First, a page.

Saturday, September 05, 2015

Following Up on the Charter School Law Ruling

One upside to the charter law news is that it take the blinding spotlight off the SPS and SEA negotiations over the teachers contract.  Here's hoping that the negotiating teams are finding common ground to open schools on Wednesday.

As for the charter law ruling, the Washington State Charter Schools Association had quite the statement yesterday(partial):

WA Charters is shocked and deeply disappointed with the State Supreme Court’s ruling, which rejected the public charter school law that voters approved in 2012—recognized as one of the strongest in the nation. The decision was based on a century-old precedent that said public charter schools cannot receive “common school” public funds because they are not overseen by elected boards.

I have to smile at the hubris of these people.  "Recognized as one of the strongest in the nation?"  By other charter orgs.  What they fail - again - to recognize is that it does NOT matter how "strong" or "good" the law is - it was found not constitutional.  That's not a small thing and it wasn't from the time they started down this road.

Unfortunately, the ruling comes weeks after eight new public charter schools started serving 1,200 excited students. The Court’s decision, made late Friday, did not specify what exactly will happen to the schools that are already open—and the students who attend them. Instead, the State Supreme Court justices sent the case back to the King County Superior Court “for an appropriate order.”

So that answers - somewhat - "what happens next?"  It goes back to KC Superior Court.  I suspect that it will be tough for the KC Court to say no to funding for the existing charter schools (and I mean the ones that were up and running last school year).  However, I think the Court will put itself in an untenable situation to try to fund any of the charters after the Supreme Court's ruling.

Along with legal experts, we are carefully reviewing the decision to determine how this ruling will be applied. Until we know more, every public charter school plans to be open on Tuesday, September 8, and we will do everything in our power to ensure that there is no disruption for the students currently enrolled in Washington’s public charter schools.

Let's hope they get better "legal experts" than they did last time because apparently their legal experts either knowing overlooked the WA state constitution or didn't understand what they were reading.

One suggestion about finding a way to keep those charters open - ask Bill Gates or Alice Walton.  

There are two legal options as I see it (but I'm no lawyer so chime in).  One, go to the US Supreme Court and ask for a stay.  I don't think the US Supremes will do this because there is no real federal constitutional issue and the state constitution is not violating any provision of the US constitution.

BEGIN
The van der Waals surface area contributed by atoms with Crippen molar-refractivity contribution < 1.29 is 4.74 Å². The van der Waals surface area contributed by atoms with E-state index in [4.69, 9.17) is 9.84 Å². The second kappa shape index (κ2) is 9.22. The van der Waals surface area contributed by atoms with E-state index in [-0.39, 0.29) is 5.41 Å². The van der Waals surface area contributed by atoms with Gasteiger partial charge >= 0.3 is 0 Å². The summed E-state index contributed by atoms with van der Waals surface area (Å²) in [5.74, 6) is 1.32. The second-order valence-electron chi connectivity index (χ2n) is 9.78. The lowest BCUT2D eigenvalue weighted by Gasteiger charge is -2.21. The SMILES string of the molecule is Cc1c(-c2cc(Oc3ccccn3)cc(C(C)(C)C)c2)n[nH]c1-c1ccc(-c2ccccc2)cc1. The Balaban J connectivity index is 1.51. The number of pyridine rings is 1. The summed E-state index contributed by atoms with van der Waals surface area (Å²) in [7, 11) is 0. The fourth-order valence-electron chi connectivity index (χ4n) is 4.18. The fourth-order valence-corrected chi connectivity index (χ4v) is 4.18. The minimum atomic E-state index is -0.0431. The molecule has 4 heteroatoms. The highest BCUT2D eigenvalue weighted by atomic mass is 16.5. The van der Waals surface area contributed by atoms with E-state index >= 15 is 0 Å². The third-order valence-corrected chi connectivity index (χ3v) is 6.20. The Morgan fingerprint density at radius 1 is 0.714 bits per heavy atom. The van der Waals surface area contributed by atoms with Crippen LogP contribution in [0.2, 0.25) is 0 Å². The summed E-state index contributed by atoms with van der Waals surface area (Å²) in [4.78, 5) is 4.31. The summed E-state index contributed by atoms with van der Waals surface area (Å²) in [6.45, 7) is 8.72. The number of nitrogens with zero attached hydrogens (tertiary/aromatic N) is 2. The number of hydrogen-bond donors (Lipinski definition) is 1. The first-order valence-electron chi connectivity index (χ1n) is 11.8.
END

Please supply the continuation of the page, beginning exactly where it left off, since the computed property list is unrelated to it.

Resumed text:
Two, go to the Legislature for the money in an emergency capacity.  This is fraught with problems because the ire of the parents of hundreds of thousands of students in public schools that are not fully-funded.  As well, the Supreme Court is already fairly upset with the Legislature and might consider it a big throwdown if the Legislature should take that step.


Anonymous said...

I suspect that it will be tough for the KC Court to say no to funding for the existing charter schools (and I mean the ones that were up and running last school year).

Melissa, from what I understand, most charters which were new this year have already been operating for a few weeks. It seems to me that the court won't separate last year's schools from this year's if school is already in session.

From articles I've read, it sounds like most of this year's new charters got started via grants, and were expecting the first state operating funds to come in later in the month. So charters with extended resources such as out of state organizations like Summit might be able to keep their schools running in the short term? This is a guess not a statement. But homegrown independent charters such as First Place and the one in Spokane could be in dire straits this month as far as cash flow. I think.

I have no idea how to fix the disruption to charter kids already in school. I do hope the court finds a way to minimize the disruption. I agree that it is the charter organizations - and the charter commission's - fault for authorizing the schools to open prior to clarification from the court. Nevertheless, it pains me to think that a student might be yanked from a school community in the midst of a school year. I worked hard against Seattle school closures a few years ago and even that callous (by administration) process didn't propose immediate (same year) closure. If King County court finds a funding workaround for this year, even if it is coming from the general fund, I would be OK with that in the name of students. But then again, how would the schools realistically operate knowing their lifespan in most cases would only be a year? Would staff stay? Would the schools even buy all the materials needed THIS year? What a disaster for these families.


Gerry Pollet said...

Supreme Court strikes down charter schools in WA! Congrats, to WEA, Melissa and all who have been carrying the case of unconstitutionality.
In a sound and clear decision, the Court agreed that handing over public funding to schools which are not accountable to voters is unconstitutional. I can stop preparing legislation to end ridiculous dual role of the charter school commission as both booster and cheerleader and faux "regulator" of charter schools.